DIDYMUS THE BLIND (ca. 313-398)

The last great head of the CATECHETICAL SCHOOL OF ALEXANDRIA and one of its eminent and most prolific theologians. Although he had lost his sight at the age of four, he was able to command the admiration of his contemporaries by his extraordinary erudition, the amazing mass of his religious writings, and his creative theological acumen. He managed to keep away from the prevailing heretical teachings of his day, and thus ATHANASIUS I did not hesitate to appoint him to the presidency of the greatest theological institution of his time. He included among his students such illustrious figures as GREGORY OF NAZIANZUS, JEROME, and the historian RUFINUS. He was described by them as their magister, a propheta, and vir apostolicus.

While leading a strictly ascetic life as a hermit, Didymus was visited by ANTONY THE GREAT, who established the monastic rule, and by PALLADIUS, who rendered homage to him in his poor residence. His tremendous output in the field of biblical exegesis and theological studies seems to have suffered at the hands of those who cast dark shadows of Origenist suspicions on his work at the Second of CONSTANTINOPLE in 553. His support of ORIGEN’s of the preexistence of the soul was condemned as unorthodox.

The discovery in 1941 of papyrus documents at Turah, south of Cairo, revealed a considerable number of hitherto lost writings from his literary heritage. Now it can be certified that the works of Didymus include the following wide range: On the Trinity (three books), On , Against the Manichaeans, Commentaries on Job, Zechariah, Genesis and , and A on Psalms XX-XLXI. The work entitled Discourse Against and Sabellius is also ascribed to him, though its authenticity has yet to be proved. Even this monumental theological production does not seem to cover the work of Didymus. Palladius states that “he interpreted the Old and New Testaments, word by word, and such attention did he pay to the doctrine, setting out his of it subtly yet surely, that he surpassed all the ancients on knowledge.” Even if we allow for the exaggeration of some of his admirers, Saint Jerome concludes the listing of the works of Didymus by saying, “. . . and many other things, to give an account of which would be a work of itself.”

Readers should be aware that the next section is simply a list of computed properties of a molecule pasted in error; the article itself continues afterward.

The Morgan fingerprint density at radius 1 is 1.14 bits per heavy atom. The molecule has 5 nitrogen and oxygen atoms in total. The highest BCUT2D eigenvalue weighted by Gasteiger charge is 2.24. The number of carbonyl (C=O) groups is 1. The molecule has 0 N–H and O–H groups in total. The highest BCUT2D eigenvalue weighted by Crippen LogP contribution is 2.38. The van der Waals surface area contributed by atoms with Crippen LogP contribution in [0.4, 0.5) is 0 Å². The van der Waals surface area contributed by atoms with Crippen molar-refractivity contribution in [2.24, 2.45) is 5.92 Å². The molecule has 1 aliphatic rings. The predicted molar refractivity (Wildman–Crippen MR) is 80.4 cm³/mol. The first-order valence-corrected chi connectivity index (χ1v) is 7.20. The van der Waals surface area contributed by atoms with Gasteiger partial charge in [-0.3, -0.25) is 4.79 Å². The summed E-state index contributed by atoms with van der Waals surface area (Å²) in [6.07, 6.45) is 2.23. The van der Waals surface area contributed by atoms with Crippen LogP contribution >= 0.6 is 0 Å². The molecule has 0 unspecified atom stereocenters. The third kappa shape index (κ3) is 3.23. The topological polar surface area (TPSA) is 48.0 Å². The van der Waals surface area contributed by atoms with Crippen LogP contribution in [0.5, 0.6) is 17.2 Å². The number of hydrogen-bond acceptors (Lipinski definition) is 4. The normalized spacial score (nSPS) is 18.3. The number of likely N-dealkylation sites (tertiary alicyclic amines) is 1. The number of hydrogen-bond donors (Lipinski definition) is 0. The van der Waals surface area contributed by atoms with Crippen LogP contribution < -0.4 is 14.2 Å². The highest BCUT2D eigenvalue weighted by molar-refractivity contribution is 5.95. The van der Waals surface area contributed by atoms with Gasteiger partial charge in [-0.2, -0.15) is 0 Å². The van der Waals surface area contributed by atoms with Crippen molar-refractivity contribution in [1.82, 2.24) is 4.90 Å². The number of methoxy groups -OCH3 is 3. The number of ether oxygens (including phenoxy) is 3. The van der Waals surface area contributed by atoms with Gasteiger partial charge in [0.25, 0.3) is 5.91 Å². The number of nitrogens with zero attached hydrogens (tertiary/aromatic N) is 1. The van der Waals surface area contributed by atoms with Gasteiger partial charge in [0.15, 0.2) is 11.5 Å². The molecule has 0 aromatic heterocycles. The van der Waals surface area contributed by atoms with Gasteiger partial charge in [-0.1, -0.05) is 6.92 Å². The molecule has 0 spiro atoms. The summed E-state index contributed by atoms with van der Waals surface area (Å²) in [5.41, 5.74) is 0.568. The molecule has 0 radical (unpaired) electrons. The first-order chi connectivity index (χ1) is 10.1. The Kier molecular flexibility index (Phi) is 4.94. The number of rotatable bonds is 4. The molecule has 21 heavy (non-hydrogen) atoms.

Although his tremendous exegetical output is bound to leave the door open for doubtful statements in minor details, the orthodoxy of Didymus is entirely above reproach. His theological and teaching is identical with the doctrines of Athanasius I, a fact that clears him from the taint of heterodoxy. Throughout his lifetime and even beyond, his works were freely circulated by his unquestioning admirers.


  • Quasten, J. Patrology, Vol. 3, pp. 85-100. Westminster, Md., 1963.
  • Roey, A. van. “Didyme l’Aveugle.” In Dictionnaire d’Histoire et de Géographie ecclésiastiques, Vol. 14, cols. 416-27. Paris, 1960.
  • Roncaglia, M. P. Egypte. Histoire de l’église copte, Vol. 2, Le Didascalée: Les hommes et les doctrines, 2nd rev. and enl. ed. Beirut, 1987.